Or the power of spontaneous song (Don’t Look Back in Anger by Oasis) that became a rallying cry in Manchester after the bombing last May.

Some other favorites: the sound of rain on a tent, sharing the dawn with the chorus of birds at Able Tasmin Park, New Zealand, bagpipes skirling through the hills on my first day living in Scotland (I mean, c’mon!), or sitting at a pebble beach enjoying the rhythm of the waves crashing followed by the light percussion of the small stones being pulled back into the ocean…And of course the grunts and coos of a newborn!

Sharon Roberts: My first clear memory of music is listening to my father and his quartet practice barber shop harmony in our home. “Goodbye My Coney Island Baby” is running through my memory now.

Friday evening meant fruit soup on toast to the soundtrack of George Beverly Shae and more quartet music from the Blackwood Brothers on the stereo. “Ezekiel saw a wheel, way up in the middle of the air! An the little wheel run by faith, and the big wheel run by the grace of God…”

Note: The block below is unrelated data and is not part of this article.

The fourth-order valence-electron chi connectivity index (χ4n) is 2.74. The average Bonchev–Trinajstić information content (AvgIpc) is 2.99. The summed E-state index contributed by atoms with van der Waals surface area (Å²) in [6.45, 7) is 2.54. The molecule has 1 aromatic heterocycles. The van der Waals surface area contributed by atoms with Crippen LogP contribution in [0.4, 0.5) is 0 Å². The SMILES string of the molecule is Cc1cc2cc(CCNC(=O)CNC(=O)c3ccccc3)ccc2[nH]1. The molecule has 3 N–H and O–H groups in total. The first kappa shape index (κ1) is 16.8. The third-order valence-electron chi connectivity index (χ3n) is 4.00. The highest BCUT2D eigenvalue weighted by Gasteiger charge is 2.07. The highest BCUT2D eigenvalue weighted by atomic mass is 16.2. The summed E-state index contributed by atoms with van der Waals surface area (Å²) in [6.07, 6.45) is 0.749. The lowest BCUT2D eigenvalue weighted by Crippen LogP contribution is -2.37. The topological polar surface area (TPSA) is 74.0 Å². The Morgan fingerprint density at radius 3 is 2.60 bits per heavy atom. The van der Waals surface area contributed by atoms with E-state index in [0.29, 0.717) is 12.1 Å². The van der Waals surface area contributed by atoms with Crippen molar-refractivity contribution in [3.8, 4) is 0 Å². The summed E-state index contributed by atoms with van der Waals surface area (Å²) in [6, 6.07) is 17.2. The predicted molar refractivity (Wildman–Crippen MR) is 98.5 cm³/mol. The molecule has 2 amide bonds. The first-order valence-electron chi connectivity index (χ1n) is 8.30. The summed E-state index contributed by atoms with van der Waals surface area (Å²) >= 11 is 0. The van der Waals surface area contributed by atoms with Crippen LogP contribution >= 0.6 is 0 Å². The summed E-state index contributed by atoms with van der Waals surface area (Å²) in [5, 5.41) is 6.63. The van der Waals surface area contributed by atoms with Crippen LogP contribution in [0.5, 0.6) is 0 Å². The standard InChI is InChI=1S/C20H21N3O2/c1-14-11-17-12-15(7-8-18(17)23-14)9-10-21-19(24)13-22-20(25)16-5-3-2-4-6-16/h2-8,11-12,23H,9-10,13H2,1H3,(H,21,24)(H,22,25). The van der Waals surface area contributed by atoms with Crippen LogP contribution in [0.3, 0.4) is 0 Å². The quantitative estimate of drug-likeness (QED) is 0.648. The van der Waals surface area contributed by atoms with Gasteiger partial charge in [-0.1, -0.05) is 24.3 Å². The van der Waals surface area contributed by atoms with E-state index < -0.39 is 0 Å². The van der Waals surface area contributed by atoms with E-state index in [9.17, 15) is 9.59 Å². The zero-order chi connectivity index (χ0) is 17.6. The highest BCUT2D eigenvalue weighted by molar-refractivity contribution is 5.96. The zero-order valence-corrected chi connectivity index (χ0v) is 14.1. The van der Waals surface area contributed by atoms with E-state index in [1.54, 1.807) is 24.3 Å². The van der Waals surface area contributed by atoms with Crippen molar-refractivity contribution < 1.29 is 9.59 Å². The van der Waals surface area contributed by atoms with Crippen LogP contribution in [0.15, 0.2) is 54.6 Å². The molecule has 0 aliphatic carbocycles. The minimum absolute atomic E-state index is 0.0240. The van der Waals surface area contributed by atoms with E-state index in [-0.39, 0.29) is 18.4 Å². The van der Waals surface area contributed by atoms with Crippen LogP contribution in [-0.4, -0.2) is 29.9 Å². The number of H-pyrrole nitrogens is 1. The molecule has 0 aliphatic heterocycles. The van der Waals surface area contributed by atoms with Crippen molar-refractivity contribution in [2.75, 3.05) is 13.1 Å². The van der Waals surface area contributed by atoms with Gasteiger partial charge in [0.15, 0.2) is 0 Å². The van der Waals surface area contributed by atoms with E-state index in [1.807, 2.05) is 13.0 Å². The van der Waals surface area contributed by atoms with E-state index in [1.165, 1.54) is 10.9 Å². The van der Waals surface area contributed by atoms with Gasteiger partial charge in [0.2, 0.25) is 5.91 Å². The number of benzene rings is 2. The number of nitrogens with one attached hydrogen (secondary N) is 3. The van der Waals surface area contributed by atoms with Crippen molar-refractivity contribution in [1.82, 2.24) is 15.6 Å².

My mother shared her love of musical theatre, playing her prized cast recordings of Porgy and Bess and Showboat.

I discovered classical King FM when I was in middle school, and soaring operas like Turandot and Madam Butterfly became part of my internal soundtrack, along with the folk and rock music I listened to on KJR on my little transistor radio.

Then at Auburn Academy I fell in love with a boy with curly red hair who could play the piano like nobody else. And I set about introducing this classical boy to all the music that I loved.

For most of 43 years, date night for the two of us has involved music more often than not.

About 20 years ago, I added hearing my daughter sing at church or choir concerts to my list of favorite musical memories.

So, give me church music, classical, gypsy jazz, rock, folk, new age, Celtic reels, opera, show tunes, there is room for all of it, right along with birdsong and the ocean roar.

One more from my friend Burt Williams. In response to my request to “tell of the music that thrills your soul,” Burt wrote:

The symphony—you know, the one on a stage with violins and cellos and French horns and trombones and harps and timpani. Most recently, the San Francisco Symphony offering up “The Planets” by Gustav Holst, which concluded with a wordless women’s chorus completing the final movement a capella from the lobby of the second tier of Davies Hall, finally evaporating into total silence.

Or the time on Highway 6 a hundred miles west of Ely, Nevada, when I stopped to attend to a personal matter and discovered that there was simply no sound—no vehicles, no jets overhead, no birds, no insects, no breeze in the sage brush. Just. Nothing.